Borrowing from the physics of invisibility cloaks could make it possible to hide buildings from the devastating effects of earthquakes, say physicists in France and the UK.
The “earthquake cloak” idea comes from the team led by Stefan Enoch at the Fresnel Institute in Marseille, France. They were the first to show that the physics of invisibility cloaks could have other applications – designing a cloak that could render objects “invisible” to destructive storm waves or tsunamis. …
The new theoretical cloak comprises a number of large, concentric rings made of plastic fixed to the Earth’s surface. The stiffness and elasticity of the rings must be precisely controlled to ensure that any surface waves pass smoothly into the material, rather than reflecting or scattering at the material’s surface.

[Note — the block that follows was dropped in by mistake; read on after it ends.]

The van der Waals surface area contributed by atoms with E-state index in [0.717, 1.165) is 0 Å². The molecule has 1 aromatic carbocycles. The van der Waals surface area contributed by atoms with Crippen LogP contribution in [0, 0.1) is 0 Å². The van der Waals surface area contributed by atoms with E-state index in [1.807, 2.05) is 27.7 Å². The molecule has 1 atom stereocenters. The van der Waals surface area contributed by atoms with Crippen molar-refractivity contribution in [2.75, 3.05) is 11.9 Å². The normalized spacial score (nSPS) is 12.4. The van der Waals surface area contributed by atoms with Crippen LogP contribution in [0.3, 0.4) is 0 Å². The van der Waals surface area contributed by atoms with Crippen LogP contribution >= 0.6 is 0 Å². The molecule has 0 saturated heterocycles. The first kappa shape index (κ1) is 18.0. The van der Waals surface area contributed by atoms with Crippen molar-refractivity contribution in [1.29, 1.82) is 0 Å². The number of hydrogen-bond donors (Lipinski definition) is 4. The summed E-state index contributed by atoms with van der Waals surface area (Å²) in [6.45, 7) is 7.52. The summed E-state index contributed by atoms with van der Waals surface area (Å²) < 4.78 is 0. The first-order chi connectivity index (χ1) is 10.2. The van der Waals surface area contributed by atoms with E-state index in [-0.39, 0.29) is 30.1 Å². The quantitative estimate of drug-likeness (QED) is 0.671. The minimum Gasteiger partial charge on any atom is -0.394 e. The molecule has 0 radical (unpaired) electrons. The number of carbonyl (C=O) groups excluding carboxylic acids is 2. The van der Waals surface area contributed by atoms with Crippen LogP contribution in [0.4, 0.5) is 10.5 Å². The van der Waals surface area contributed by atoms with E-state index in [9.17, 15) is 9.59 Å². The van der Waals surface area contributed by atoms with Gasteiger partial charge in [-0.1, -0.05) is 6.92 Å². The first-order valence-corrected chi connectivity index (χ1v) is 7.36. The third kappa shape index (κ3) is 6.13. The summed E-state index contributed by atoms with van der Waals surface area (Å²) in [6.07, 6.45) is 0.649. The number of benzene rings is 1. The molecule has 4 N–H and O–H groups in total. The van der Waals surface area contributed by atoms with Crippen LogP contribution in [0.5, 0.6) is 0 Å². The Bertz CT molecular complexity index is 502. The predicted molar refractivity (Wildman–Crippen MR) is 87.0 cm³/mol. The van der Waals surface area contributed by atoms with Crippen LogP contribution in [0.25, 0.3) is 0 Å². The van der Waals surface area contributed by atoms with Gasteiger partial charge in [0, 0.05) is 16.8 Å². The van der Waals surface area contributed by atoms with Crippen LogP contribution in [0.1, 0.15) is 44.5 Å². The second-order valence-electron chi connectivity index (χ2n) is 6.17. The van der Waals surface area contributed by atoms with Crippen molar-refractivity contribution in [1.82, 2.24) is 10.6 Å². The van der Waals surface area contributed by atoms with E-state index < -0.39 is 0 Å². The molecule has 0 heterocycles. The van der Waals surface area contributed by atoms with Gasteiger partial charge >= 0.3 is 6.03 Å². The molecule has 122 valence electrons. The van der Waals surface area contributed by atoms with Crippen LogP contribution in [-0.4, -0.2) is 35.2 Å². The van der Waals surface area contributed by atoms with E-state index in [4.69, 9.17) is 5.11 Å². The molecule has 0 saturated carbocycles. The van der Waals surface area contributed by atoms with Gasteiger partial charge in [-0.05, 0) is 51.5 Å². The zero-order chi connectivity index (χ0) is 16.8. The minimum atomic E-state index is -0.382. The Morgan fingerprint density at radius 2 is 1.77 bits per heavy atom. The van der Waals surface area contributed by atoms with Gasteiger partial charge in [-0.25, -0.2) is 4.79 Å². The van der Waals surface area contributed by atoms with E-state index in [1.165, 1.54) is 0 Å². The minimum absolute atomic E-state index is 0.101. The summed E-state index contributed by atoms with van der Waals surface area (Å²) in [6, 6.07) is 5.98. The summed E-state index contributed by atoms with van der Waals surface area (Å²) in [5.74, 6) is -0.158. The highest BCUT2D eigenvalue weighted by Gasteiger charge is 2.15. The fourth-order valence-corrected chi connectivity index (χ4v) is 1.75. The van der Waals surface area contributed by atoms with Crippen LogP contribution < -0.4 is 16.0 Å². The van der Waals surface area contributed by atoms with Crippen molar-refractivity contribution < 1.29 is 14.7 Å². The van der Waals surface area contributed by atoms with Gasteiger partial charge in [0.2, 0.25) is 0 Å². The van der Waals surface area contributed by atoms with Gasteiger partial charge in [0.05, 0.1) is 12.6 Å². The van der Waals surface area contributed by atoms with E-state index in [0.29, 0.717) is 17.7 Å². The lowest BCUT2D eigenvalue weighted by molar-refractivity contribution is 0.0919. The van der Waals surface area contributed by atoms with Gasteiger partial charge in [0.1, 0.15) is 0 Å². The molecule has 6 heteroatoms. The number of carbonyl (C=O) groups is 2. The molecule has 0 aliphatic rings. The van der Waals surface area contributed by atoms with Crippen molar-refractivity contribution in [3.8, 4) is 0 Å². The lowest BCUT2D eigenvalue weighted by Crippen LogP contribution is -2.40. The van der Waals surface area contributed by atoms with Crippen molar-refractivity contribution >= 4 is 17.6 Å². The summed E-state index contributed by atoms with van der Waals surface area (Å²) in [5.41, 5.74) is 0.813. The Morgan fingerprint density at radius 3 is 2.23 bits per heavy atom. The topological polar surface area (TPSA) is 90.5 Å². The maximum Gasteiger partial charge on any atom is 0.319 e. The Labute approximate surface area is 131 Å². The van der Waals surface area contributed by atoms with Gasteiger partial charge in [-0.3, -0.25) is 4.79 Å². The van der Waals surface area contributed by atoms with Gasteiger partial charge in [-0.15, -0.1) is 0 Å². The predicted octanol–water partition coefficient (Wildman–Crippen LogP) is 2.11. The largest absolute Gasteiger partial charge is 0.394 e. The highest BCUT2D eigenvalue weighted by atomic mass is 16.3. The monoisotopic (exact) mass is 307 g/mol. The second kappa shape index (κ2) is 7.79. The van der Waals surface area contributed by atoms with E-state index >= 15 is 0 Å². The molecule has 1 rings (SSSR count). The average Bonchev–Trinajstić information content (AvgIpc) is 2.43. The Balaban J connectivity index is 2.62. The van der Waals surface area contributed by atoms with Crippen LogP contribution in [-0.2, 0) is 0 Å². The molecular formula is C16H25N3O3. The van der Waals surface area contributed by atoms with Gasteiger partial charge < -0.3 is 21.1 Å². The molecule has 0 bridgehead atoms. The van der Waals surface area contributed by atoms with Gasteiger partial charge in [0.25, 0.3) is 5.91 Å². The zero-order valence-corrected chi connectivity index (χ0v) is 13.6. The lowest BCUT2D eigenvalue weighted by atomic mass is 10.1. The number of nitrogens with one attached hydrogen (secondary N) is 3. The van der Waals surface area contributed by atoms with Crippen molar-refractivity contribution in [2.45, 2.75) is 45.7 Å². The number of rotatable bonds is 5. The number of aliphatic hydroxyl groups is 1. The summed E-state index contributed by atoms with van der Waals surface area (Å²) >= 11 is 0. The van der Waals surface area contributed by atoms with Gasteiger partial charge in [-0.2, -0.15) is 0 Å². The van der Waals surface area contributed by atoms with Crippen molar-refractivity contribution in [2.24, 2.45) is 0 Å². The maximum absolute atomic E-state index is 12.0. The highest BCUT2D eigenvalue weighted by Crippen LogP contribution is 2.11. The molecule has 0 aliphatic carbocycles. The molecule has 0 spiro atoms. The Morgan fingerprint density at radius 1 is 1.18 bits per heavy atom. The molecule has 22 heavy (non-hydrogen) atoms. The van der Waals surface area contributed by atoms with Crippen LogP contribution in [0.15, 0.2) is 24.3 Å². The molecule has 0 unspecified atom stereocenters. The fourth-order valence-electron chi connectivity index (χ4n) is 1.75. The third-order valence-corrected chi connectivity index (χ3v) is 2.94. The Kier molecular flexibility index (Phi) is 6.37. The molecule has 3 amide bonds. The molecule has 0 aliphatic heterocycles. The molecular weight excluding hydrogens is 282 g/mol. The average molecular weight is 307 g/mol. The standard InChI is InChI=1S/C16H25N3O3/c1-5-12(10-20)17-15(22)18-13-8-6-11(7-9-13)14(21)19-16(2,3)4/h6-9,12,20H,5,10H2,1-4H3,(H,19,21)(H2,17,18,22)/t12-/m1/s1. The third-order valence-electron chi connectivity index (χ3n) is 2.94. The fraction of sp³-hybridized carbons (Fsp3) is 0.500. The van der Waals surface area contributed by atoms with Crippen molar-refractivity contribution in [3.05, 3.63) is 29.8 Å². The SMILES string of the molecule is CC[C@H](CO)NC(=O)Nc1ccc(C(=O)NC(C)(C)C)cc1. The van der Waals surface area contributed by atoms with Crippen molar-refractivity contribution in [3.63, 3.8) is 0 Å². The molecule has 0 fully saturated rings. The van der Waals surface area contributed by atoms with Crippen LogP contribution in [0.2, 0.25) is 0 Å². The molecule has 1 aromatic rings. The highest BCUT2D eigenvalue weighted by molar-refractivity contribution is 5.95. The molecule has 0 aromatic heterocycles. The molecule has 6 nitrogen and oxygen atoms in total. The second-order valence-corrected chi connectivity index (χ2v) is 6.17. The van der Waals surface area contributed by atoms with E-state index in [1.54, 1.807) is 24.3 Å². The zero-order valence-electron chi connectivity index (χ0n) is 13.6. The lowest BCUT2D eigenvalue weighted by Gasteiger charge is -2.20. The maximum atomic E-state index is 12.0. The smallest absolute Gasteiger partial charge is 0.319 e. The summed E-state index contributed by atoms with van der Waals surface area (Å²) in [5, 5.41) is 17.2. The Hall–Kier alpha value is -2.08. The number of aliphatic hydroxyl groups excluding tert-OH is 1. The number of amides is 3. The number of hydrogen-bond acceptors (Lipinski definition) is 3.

When waves travel through the cloak they are compressed into tiny fluctuations in pressure and density that travel along the fastest path available. By tuning the cloak’s properties, that path can be made to be an arc that directs surface waves away from an area inside the cloak. When the waves exit the cloak, they return to their previous, larger size.
Unlike some of the optical invisibility cloaks that have been studied in physics labs in recent years, the new cloak is “broadband”, meaning that it can divert waves across a range of frequencies.
This is made possible by tuning different rings of the cloak to incoming waves of different frequencies. Waves pass largely unaffected through rings not tuned to their frequency.
“The outer rings remain nearly still, but the pair of rings tuned to the frequency of the wave move like crazy, bending up and down and twisting,” says Guenneau. “For each small frequency range, there’s one pair of rings that does most of the work.” The team has simulated cloaks containing as many as 100 rings, says Guenneau, although fewer would be needed to protect against the most common kinds of earthquake surface waves.